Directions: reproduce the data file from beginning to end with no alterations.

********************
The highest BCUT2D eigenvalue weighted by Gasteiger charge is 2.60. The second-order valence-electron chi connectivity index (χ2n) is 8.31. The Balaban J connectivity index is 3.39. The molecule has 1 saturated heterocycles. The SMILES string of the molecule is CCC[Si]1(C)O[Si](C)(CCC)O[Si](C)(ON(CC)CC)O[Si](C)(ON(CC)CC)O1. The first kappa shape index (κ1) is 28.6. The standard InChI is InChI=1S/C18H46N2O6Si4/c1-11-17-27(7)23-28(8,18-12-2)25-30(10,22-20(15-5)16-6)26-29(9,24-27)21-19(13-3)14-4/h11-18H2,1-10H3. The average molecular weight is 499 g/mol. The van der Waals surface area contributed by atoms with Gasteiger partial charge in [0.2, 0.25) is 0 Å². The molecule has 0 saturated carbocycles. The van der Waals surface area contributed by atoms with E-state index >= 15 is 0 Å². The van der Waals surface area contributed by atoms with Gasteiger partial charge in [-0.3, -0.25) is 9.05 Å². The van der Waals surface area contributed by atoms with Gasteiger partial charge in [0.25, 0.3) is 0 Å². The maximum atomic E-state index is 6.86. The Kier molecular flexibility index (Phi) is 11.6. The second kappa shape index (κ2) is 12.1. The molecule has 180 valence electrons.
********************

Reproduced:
The highest BCUT2D eigenvalue weighted by Gasteiger charge is 2.60. The second-order valence-electron chi connectivity index (χ2n) is 8.31. The Balaban J connectivity index is 3.39. The molecule has 1 saturated heterocycles. The SMILES string of the molecule is CCC[Si]1(C)O[Si](C)(CCC)O[Si](C)(ON(CC)CC)O[Si](C)(ON(CC)CC)O1. The first kappa shape index (κ1) is 28.6. The standard InChI is InChI=1S/C18H46N2O6Si4/c1-11-17-27(7)23-28(8,18-12-2)25-30(10,22-20(15-5)16-6)26-29(9,24-27)21-19(13-3)14-4/h11-18H2,1-10H3. The average molecular weight is 499 g/mol. The van der Waals surface area contributed by atoms with Gasteiger partial charge in [0.2, 0.25) is 0 Å². The molecule has 0 saturated carbocycles. The van der Waals surface area contributed by atoms with E-state index >= 15 is 0 Å². The van der Waals surface area contributed by atoms with Gasteiger partial charge in [-0.3, -0.25) is 9.05 Å². The van der Waals surface area contributed by atoms with Gasteiger partial charge in [0.25, 0.3) is 0 Å². The maximum atomic E-state index is 6.86. The Kier molecular flexibility index (Phi) is 11.6. The second kappa shape index (κ2) is 12.1. The molecule has 180 valence electrons.